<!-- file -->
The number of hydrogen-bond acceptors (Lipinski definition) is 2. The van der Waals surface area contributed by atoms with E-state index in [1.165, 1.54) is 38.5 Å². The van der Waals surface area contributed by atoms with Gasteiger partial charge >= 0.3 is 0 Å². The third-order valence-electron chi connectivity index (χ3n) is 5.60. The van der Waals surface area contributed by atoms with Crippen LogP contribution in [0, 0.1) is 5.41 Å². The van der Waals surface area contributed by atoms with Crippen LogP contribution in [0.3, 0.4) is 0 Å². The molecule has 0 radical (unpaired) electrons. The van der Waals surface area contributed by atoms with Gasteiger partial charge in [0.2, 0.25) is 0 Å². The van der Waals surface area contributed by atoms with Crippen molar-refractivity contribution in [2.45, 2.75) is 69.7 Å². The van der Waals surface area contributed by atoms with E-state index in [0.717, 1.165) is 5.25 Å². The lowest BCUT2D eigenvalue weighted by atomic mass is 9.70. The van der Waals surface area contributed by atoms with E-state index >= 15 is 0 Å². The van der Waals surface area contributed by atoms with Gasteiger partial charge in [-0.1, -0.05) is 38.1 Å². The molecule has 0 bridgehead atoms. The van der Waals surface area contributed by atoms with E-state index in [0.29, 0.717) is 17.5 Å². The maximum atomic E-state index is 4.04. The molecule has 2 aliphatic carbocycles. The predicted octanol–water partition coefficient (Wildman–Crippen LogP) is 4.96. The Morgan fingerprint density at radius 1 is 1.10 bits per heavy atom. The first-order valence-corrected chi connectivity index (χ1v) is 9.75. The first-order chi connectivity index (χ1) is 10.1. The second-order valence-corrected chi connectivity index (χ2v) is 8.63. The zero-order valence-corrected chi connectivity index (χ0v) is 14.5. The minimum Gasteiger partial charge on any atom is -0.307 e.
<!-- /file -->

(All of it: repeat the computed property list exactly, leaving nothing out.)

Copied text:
The number of hydrogen-bond acceptors (Lipinski definition) is 2. The van der Waals surface area contributed by atoms with E-state index in [1.165, 1.54) is 38.5 Å². The van der Waals surface area contributed by atoms with Gasteiger partial charge >= 0.3 is 0 Å². The third-order valence-electron chi connectivity index (χ3n) is 5.60. The van der Waals surface area contributed by atoms with Crippen LogP contribution in [0, 0.1) is 5.41 Å². The van der Waals surface area contributed by atoms with Crippen LogP contribution in [0.3, 0.4) is 0 Å². The molecule has 0 radical (unpaired) electrons. The van der Waals surface area contributed by atoms with Gasteiger partial charge in [0.2, 0.25) is 0 Å². The van der Waals surface area contributed by atoms with Crippen molar-refractivity contribution in [2.45, 2.75) is 69.7 Å². The van der Waals surface area contributed by atoms with E-state index in [0.717, 1.165) is 5.25 Å². The lowest BCUT2D eigenvalue weighted by atomic mass is 9.70. The van der Waals surface area contributed by atoms with E-state index >= 15 is 0 Å². The van der Waals surface area contributed by atoms with Gasteiger partial charge in [-0.1, -0.05) is 38.1 Å². The molecule has 0 bridgehead atoms. The van der Waals surface area contributed by atoms with E-state index in [0.29, 0.717) is 17.5 Å². The maximum atomic E-state index is 4.04. The molecule has 2 aliphatic carbocycles. The predicted octanol–water partition coefficient (Wildman–Crippen LogP) is 4.96. The Morgan fingerprint density at radius 1 is 1.10 bits per heavy atom. The first-order valence-corrected chi connectivity index (χ1v) is 9.75. The first-order chi connectivity index (χ1) is 10.1. The second-order valence-corrected chi connectivity index (χ2v) is 8.63. The zero-order valence-corrected chi connectivity index (χ0v) is 14.5. The minimum Gasteiger partial charge on any atom is -0.307 e.